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Apple Picking lanes


Further up front of the farm was a petting zoo where llamas and goats lounged about, beseeching for the snacks we held in our hands. 

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With our bags of apples sashaying by our side, the next destination was a cozy Korean restaurant. This communion with friends and nourishment of the body reminded me of the reason why I loved Octobers in Maryland: the mellow nostalgia of home evoked by the autumn weather and gathering.

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Although autumn wafts reminiscence in the air, a different sense of “home-ness” arose , here, at Hopkins. Spending quality time with such quality people, it started to feel like home away from home.

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F I R S T ‘ s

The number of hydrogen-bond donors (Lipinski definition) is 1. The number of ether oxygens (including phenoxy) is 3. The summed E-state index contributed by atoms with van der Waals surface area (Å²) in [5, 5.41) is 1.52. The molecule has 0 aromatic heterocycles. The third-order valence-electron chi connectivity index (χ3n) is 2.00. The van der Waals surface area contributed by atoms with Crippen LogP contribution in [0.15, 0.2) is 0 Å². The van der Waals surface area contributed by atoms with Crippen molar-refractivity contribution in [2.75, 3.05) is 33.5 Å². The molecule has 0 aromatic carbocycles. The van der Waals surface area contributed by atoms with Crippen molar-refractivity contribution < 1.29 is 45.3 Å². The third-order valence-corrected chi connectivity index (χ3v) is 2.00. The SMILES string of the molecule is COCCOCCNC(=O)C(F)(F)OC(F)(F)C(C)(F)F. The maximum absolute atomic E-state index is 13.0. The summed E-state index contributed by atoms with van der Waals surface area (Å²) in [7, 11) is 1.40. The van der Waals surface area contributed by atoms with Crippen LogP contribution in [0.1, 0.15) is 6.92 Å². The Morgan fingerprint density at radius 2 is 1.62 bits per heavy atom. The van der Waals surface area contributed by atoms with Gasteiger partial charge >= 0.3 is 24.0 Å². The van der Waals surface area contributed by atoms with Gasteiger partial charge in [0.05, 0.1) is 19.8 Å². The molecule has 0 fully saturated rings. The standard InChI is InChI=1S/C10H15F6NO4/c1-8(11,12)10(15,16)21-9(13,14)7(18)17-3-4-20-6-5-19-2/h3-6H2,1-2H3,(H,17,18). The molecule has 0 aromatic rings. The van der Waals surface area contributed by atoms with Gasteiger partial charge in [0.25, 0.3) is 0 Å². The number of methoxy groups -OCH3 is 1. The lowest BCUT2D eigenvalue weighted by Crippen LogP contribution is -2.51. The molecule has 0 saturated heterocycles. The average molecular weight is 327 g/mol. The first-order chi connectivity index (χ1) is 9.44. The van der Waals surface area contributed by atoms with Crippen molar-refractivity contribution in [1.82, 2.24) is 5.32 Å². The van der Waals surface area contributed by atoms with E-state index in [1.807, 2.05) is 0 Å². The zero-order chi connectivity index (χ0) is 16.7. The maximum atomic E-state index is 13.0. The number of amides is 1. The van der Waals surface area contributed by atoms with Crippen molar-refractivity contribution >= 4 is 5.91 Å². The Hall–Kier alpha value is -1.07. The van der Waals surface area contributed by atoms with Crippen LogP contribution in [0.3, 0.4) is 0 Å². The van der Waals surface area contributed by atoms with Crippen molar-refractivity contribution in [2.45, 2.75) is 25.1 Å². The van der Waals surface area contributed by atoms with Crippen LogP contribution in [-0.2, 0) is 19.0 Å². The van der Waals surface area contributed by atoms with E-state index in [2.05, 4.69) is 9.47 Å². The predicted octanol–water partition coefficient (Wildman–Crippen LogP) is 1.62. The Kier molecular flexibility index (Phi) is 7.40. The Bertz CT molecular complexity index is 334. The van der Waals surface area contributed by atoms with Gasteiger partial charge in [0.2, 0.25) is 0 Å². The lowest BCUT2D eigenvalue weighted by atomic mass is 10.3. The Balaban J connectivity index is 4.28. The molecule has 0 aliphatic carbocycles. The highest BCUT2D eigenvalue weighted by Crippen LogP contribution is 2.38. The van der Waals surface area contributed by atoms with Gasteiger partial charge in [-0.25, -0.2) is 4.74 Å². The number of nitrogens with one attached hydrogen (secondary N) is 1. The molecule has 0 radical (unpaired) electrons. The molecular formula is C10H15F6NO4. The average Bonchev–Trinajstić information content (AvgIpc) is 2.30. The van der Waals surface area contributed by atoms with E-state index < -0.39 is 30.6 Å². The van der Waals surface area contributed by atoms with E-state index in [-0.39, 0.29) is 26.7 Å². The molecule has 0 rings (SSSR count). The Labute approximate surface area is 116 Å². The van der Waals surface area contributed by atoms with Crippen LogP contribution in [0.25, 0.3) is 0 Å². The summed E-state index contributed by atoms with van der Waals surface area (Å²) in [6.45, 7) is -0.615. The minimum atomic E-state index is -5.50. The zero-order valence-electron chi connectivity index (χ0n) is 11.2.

At this point in the year, I am caught in a state of limbo. Five months ago, I was gallantly tossing my graduation cap in the air with my friends by my side in South Korea. Fast forward to now, I am a full-time college student, studying for my first college midterm. With a month and a half of college out the window, a pell-mell of motley feelings – of perplexity, excitement and jadedness – rush in me. Summer still hasn’t left me. Every turn, every corner, I am constantly reminded of the surrealness of my being a college student in Hopkins.

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Studying for midterms in the cushioned chairs at the exquisite Gilman Hall.

Along with the dream-like state of being away from home – feeling like an extended summer camp -, it’s slowly dawning on me how fast (or slowly) time has gone. Time, this mysterious force that we really only notice when we are its victims, has played its tricks on me. While studying for the exams, I felt that the pace of this week has been excruciatingly fast yet slow.

Recently I read a news article that posited that the more new experiences you have, the more longer time feels. Thus, I’d like to share my trough of new experiences, occurrences, sensations.

Without further ado. . .

#1st College Flu 

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Thank you FFC for the tea